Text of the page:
Congratulations, again.

Once again, you’ve selected. And once again I’m reminded how rare it is that my 5 shades of brown family is ideal representation.

I comb through the albums, scrutinizing the many beautiful faces contained there. Each child unique, each child special. I linger at my favorites – the kids who immediatly captivate with infectious smiles, quirky features, freckle sprinklings, or that indescribable “it” factor that says star. The competition is often tough – if only judging the children.

But usually, these contests are advertised as part model magic and part photographer product.  I’d assume,then, that the child who wins does so because his portrait is amazing: crisp, lit well, staged to perfection – especially if the prize is publication or opportunity to receive products to model.  And yet, it seems there’s a caste system in this circuit. The best quality photo, the best showcased personality doesn’t always get the kudos.

Those at the top are long haired children with pale skin and bright colored eyes. Next, the children whose ethnicity is obscured by wild locks, vibrant eyes, soft tanned skinned, or any combination of these.  Occasionally,  an exotic child with uncommon features rises up in admiration. Last, though, seem to be the children of Black heritage.

Is there no marketability for these children?  Aren’t there consumers who identify with these models?

If I were to speak out, as one friend suggested, what would I say?  To call for diversity might be seen as a demand for some type of model quota.  And I’m not sure that’s what is needed.  But I’m always in awe when businesses have not a single face like ours in any of their advertising, or when every page of a magazine presents the same mold of child. 

I don’t expect to “win” them all. In one  competition,  I was rooting for another child (and her photographer ). The ‘tween is stunning. Confidence radiates from her. And her look? Straight out of a major editorial for a fashion magazine.  Though she was entered in a best of competition for several categories,  she wasn’t even recognized as an honorable mention.   I remain awed that her pictures didn’t earn publication.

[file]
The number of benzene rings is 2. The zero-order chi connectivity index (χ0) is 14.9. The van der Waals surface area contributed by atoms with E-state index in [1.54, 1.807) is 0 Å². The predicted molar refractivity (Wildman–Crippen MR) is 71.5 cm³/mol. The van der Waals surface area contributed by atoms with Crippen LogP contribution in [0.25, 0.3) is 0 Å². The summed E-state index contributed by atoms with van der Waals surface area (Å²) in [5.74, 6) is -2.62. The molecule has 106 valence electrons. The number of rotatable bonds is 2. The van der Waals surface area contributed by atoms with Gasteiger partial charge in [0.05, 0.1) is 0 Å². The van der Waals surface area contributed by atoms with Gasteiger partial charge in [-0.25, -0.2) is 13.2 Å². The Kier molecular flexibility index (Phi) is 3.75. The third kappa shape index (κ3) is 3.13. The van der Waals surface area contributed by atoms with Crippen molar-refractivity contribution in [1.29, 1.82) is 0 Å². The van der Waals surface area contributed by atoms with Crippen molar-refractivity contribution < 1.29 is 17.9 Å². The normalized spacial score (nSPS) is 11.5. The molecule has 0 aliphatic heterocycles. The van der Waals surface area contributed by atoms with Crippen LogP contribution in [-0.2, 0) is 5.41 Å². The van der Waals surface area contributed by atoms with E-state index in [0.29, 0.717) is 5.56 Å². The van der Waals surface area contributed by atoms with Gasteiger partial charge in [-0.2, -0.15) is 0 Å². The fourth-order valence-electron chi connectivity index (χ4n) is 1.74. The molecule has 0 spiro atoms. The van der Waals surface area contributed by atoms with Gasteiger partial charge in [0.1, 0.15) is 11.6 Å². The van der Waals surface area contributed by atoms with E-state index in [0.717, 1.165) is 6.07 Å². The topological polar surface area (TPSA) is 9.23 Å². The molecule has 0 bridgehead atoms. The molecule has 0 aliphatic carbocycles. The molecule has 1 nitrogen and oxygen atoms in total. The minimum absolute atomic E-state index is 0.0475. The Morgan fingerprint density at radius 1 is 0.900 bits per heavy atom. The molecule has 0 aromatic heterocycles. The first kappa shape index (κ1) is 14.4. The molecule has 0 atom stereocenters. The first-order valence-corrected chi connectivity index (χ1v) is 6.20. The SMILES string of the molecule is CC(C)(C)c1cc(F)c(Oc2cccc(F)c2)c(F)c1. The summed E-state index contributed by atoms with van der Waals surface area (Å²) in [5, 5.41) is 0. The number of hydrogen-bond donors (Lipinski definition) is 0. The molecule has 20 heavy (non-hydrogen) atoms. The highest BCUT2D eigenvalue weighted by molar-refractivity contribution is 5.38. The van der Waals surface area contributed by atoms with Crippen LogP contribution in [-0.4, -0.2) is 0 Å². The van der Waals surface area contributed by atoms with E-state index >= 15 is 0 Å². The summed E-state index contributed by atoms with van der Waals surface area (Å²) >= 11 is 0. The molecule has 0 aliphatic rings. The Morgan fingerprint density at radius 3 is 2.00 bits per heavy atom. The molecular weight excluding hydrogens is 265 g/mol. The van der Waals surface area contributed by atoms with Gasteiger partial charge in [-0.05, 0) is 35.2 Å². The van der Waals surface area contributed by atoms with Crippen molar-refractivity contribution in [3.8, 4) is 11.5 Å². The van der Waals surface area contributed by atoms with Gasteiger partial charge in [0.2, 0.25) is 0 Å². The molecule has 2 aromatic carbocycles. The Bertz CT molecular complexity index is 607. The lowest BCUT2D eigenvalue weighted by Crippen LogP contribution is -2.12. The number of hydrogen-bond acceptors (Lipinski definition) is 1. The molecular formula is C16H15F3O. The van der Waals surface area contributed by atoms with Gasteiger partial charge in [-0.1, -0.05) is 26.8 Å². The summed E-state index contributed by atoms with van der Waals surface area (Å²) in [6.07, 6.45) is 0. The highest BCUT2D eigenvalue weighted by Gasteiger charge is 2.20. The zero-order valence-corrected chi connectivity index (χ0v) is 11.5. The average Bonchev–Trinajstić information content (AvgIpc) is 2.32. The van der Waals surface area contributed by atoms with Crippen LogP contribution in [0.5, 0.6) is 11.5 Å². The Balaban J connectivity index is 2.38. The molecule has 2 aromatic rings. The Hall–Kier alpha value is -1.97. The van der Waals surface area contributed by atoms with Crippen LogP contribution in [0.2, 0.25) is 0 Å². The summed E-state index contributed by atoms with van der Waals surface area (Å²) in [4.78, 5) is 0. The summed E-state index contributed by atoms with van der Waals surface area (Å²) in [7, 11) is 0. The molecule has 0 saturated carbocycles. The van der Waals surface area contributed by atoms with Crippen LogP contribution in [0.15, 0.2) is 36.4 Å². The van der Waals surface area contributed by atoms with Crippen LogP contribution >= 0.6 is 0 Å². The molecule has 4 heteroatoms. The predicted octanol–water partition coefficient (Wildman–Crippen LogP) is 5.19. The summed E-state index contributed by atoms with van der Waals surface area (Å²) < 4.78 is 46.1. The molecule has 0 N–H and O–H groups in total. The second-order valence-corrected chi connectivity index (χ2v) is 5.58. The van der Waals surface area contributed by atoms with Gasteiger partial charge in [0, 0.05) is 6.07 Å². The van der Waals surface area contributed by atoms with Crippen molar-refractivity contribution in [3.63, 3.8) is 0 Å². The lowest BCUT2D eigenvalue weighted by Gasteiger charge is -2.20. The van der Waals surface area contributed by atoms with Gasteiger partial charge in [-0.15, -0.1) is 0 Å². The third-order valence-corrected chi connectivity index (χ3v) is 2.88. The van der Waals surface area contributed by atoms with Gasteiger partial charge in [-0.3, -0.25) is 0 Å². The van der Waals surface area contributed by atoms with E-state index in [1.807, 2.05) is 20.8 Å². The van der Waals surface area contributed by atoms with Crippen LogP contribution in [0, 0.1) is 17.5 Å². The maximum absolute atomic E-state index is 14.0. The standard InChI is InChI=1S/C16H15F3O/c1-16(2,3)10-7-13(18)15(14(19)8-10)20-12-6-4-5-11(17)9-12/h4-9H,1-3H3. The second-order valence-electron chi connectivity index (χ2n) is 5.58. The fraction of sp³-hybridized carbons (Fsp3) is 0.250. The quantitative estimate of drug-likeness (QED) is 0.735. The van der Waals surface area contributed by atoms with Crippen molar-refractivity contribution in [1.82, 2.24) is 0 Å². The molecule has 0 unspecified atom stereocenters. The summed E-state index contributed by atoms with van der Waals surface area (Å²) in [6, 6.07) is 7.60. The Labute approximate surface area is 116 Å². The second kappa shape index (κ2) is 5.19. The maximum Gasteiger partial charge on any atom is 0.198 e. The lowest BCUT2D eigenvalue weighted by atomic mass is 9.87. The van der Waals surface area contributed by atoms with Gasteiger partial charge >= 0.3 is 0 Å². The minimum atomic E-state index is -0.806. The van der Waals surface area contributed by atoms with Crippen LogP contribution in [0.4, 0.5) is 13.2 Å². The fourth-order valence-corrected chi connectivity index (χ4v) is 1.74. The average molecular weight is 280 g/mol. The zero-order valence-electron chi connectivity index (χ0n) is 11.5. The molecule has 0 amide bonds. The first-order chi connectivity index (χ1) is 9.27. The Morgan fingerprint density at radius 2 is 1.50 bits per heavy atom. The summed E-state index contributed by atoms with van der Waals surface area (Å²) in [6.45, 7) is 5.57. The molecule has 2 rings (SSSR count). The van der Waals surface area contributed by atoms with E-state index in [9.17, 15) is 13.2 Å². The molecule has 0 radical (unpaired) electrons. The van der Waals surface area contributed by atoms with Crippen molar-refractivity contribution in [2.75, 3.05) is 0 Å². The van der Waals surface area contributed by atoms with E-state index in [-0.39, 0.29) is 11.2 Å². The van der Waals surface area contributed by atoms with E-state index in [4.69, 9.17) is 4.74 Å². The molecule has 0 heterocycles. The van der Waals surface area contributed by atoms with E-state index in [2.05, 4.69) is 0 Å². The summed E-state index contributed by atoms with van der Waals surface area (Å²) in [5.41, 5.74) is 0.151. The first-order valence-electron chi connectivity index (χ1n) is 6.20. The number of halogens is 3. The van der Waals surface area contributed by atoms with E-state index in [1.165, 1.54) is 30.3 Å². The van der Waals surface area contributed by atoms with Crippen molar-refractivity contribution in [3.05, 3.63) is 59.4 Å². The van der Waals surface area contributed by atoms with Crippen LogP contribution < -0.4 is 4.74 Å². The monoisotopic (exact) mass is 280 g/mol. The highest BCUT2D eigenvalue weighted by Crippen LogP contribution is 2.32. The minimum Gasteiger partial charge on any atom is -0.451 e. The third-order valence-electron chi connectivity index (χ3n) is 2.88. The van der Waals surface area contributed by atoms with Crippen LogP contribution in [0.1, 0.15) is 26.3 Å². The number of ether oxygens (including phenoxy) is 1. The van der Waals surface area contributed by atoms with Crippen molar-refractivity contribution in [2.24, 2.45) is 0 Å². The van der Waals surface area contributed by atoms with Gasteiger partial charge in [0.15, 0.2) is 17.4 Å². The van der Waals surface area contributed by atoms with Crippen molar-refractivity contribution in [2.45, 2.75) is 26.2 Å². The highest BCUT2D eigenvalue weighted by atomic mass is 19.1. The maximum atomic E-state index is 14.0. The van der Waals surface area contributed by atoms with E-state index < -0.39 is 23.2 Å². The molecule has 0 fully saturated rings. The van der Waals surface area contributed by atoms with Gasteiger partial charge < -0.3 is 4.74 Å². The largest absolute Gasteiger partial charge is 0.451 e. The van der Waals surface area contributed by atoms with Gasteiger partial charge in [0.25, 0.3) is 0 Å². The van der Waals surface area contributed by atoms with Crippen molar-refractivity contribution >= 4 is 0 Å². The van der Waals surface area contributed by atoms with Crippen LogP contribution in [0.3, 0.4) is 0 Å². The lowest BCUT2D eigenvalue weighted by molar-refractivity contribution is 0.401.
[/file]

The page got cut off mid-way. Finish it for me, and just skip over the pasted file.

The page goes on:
And some of those who took top honors? Blurry, cluttered, color cast. How is that even permissible? What publication of merit will survive with subpar pictures?

As for the shops, I wonder if there is a consensus that people of color don’t buy from boutiques?  I hardly think there was a poll, or that demographics of customers support the generalization. There’s money to spend and fashion is a bridge across cultures and ethnicity. Not to showcase diversity in advertising, though, might lead clients to seek out creatives who do.

Frankly, I’m tired of the playing favorites. Contests, bookings, and publication shouldn’t be about who you know (or how much support you can buy).  There has to be some merit for quality and originality.  A great photo is worth the risk of breaking free of the “trendy.”  It’s the difference that makes memorable impact.

Frozen in time: no Disney here

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I’ve worked a bit these past two years on shoots alluding to movies of the mainstream variety. I could argue that since I rely quite heavily on the novel descriptions and not on the cinematic adaptations, that I’m shooting my way through popular literature. Very slowly. As in, one or two shoots a year. Lately, […]

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Snow day for five

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We ordered up a little snow for the five to enjoy.  It started early,  while I sat scrutinizing my peacock painting at Cheers. First, it looked pretty sparse, just a few flakes wafting through the air before settling and melting. But then, they came faster and began to stick. Suddenly, there was a blanket of […]

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The parting of the sea

I remember it clearly: Mel handed my mom a box on Christmas morning. Tav and she were “making rounds” to their list of must appear on holidays folk. Mom opened her box with a mixture of trepidation and excitement – the kind that comes from not knowing what natural reaction will read on her face […]

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I shot her…

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And it felt good. You see, RiAnne and I were given the opportunity to work with an online vendor who sells beautiful pieces at reasonable prices. And because she trusted us, we really wanted to give her our best. But Ri and headbands don’t always agree. This time, though, she really worked with me and […]

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SWF: Enough

Enough. Six letters proclaiming it’s over. Stop the fighting, stop the whining. There’s nothing left to see here. Fed up, filled up to breaking. It’s not in you to quit? There’s no saving this here thing. Call a truce, a cease fire. Enough is enough, it’s over now.

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